Walk into history...
On April 22, 1919, readers of The Detroit News learned that the old Westminster Presbyterian Church had been purchased by the Detroit Symphony Society. Then suddenly, the old church was gone. From the space created by its demolition–and even upon some of its foundation to save time – Orchestra Hall rose to new life in only four months and twenty-three days during that extraordinary summer of 1919.
(up to 2,000 guests)
Imagine your performance or presentation in the superb acoustics of Orchestra Hall, where the world's greatest musicians from Yo-Yo Ma and Itzhak Perlman, to Ella Fitzgerald and Aretha Franklin have graced the stage.
Renowned for its acoustical qualities, Orchestra Hall combines an elegant ambiance with advanced audio-visual technology. The 2000-seat hall is equipped with an in-house camera system intended to provide video feeds to the Peter D. & Julie F. Cummings Cube, the Robert A. and Maggie Allesee Rehearsal Hall and other display locations for purposes of live and digitally recorded events. It is possible to record performances and presentations for archival purposes and master recordings for off-line editing at other facilities.
Orchestra Hall is capable of providing multimedia presentations, lectures and screenings utilizing video, multimedia computers, slide projection, and large screen projection with rigging and sight lines to accommodate front and rear projection with rental/portable equipment.
the Peter D. & Julie F. Cummings Cube
(450 guests, 320 seated)
This flexible and acoustically excellent space seats up to 450 for performances on risers with stairs with floor-seating options or up to 320 at banquet tables. The Cube can be used alone for a public performance or a private dinner, or combined with the adjacent Atrium and Allesee Hall for strolling receptions serving groups as large as 1,500. It also features a maple wood floor, ideal for dancing.
The Cube offers all of the audio-visual advantages of Orchestra Hall with capabilities to record performances and presentations for archival and master recording for off-line editing at other facilities. Along with this audio-visual support, the Cube can also meet your specific event needs with catering services and flexible seating.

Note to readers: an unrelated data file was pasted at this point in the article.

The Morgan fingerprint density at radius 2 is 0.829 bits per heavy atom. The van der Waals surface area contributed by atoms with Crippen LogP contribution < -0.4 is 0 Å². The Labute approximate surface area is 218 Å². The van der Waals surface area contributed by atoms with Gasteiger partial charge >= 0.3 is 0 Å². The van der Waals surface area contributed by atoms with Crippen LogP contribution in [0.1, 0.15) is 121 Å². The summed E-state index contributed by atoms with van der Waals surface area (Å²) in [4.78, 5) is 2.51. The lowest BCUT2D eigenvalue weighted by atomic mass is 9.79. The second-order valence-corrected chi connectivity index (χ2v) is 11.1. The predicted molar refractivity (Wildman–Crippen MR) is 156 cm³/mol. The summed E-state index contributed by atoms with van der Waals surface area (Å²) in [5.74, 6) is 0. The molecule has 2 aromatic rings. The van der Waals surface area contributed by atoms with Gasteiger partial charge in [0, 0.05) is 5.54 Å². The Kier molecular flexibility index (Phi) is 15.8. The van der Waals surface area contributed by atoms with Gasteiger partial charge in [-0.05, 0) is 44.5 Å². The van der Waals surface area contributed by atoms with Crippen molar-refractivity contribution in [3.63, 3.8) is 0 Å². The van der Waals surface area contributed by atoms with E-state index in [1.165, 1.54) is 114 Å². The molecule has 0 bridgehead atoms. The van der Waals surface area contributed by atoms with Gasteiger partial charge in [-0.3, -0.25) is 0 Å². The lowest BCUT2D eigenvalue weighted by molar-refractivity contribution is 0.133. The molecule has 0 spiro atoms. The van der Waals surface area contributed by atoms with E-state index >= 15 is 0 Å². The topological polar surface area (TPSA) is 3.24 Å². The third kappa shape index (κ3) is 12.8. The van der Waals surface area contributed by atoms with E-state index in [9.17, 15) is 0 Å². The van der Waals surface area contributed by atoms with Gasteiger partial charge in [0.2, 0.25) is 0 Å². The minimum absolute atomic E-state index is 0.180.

The Cube is an ideal place for multimedia presentations, lectures and screenings utilizing video, multimedia computers, and slide projection. Additionally, the Cube can utilize large screen projection with rigging and sight lines to accommodate front projection with rental or portable equipment.
Robert A. and Maggie Allesee Rehearsal Hall
(300 guests, 150 seated)
Sized for intimate dinners for up to 150, performances for up to 200, or receptions for up to 300, the Allesee Rehearsal Hall's warm maple floor and golden acoustic paneling makes it a wonderful place for people to gather.
Easily transformable, Allesee Hall is also home to the sets of Detroit Public Theater, who perform several acclaimed productions from the hall yearly.
The hall is fully wired and equipped for portable video equipment. Whether you are showing a video or videotaping an event, this cozy hall can support a rentable/portable audio-visual system.
Herman and Sharon Frankel Donor Lounge
(100 guests, 50 seated)
The sumptuous Frankel Donor Lounge features contemporary architectural elements such as wood floors with marble inlays, wood and designer glass wall paneling, marble tabletops and Italian leather chairs. In addition, the Frankels commissioned three renowned glass artists to create sculptures for the lounge: Ginny Ruffner and Martin Blank, both of Seattle, and Lucio Bubacco of Murano, Italy. All have had works on display at prestigious museums and galleries around the world.
(150 guests, 75 seated)
Located in historic Orchestra Hall on the second level, the expanded Paradise Lounge features large windows overlooking Woodward Avenue and the corner of Parsons Street. This area celebrates the "Save Orchestra Hall" movement of the 1970s and 1980s, Detroit's most successful historic preservation crusade, and is adjacent to the office of Ossip Gabrilowitsch, the DSO's first Music Director in Orchestra Hall. Perfect for receptions of up to 150, or dinners on non-concert nights for up to 75.
The Lounge's name is a nod to Detroit's former Paradise Valley neighborhood, where many jazz greats frequented the stages of nightclubs in the 1940's.
William Davidson Atrium
The soaring four-story Atrium Lobby features glass and mahogany finishes and the floor is stunning Silverwater limestone from Manitoulin Island in northern Ontario. The Atrium offers three floors of reception and strolling space and can seat 350 banquet style. The Woodward Windows, on the second and third levels, have floor to ceiling views of Woodward Avenue. Defined by a shimmering brass curtain which separates the Woodward Windows from the rest of the Atrium, this is an ideal location for receptions.
“The interior is meant to contrast lush with harsh. We looked at a lot of the historic venues in Detroit like the Fisher and Fox theaters,” says architecture firm Diamond Schmitt. “They were built in an era when a lot of bronze and steel were used, and we simply adopted that idea and modernized it for the new spaces.”
William Davidson Atrium, 1st Floor /Lobby
William Davidson Atrium, Upper Floors
Accessible via two elevators and the Grand Staircase, the Atrium upper levels provide room for your guests to stroll and enjoy Art @ The Max, a rotating art exhibition funded by the Applebaum Family Foundation.